Federal and State Role in Education

The Nutmeg Board of Education is in the thick of its budget deliberations, and the members are having trouble establishing priorities. Board members Red Cent
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Dome of State House in Hartford, ConnecticutEarlier this month, the General Assembly passed House Bill 7276, now Public Act 17-220, which contains a number of provisions aimed at providing “mandate relief” to boards of education.  Section 5 of Public Act 17-220, effective July 1, 2017, makes significant changes to the physical restraint and seclusion training requirements that were enacted as part of Public Act 15-141 (now codified at Conn. Gen. Stat. § 10-236b).  While this new law must still must be signed by the Governor to become law, school districts may wish to consider these revisions as they plan for staff professional development.
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Bathroom signIn March of 2017, the Supreme Court of the United States remanded the high profile transgender student rights case, Gloucester County School Board v. G.G.
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School classroom in Japanese high schoolIEPs Must Be Reasonably Calculated to Enable Appropriate Progress in Light of Child’s Circumstances

For the first time in nearly 35 years, the Supreme Court of the United States has addressed the legal standard by which courts determine whether a school district has provided a student with a disability a “free appropriate public education” (FAPE) through an individualized education program (IEP) under the Individuals with Disabilities Education Act (IDEA). Specifically, in Endrew F. v. Douglas County School District RE-1, No. 15-827 (U.S. March 22, 2017), the Court held in a unanimous opinion authored by Chief Justice John Roberts that, “[t]o meet its substantive obligation under the IDEA, a school must offer an IEP reasonably calculated to enable a child to make progress appropriate in light of the child’s circumstances.” Id. at 11 (slip op.).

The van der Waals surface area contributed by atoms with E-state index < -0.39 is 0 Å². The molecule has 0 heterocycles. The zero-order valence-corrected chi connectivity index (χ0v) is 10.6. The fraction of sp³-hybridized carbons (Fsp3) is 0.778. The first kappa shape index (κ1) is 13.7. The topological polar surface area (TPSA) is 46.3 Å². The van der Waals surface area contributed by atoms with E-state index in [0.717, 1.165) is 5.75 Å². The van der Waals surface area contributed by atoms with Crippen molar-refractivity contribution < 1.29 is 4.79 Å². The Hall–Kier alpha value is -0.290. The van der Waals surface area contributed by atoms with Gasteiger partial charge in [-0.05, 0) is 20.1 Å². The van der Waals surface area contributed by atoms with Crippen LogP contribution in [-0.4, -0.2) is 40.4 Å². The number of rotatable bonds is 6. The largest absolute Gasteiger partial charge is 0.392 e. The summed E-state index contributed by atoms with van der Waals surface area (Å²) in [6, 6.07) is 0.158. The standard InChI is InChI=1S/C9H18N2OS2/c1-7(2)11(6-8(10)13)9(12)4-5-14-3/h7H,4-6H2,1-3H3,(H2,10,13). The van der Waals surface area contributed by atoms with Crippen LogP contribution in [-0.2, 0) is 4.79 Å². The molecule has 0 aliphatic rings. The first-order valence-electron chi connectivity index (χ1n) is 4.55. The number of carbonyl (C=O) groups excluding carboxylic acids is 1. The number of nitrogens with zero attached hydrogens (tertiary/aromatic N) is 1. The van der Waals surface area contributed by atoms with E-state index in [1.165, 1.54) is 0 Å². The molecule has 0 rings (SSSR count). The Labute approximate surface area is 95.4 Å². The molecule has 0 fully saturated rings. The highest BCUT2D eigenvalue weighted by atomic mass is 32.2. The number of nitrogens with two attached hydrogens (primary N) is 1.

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All Gender Restroom SignageYesterday, in response to the withdrawal of federal guidance relating to the rights of transgender students, Connecticut Governor Dannel Malloy instructed Connecticut public schools to continue to follow the withdrawn guidance, pending the release of state guidance from the Connecticut State Department of Education on the rights of transgender individuals in Connecticut schools. Specifically, Governor Malloy referred public school superintendents to the May 13, 2016 Dear Colleague Letter jointly issued by the U.S. Department of Justice and U.S. Department of Education, and subsequently rescinded by these agencies on February 22, 2017.

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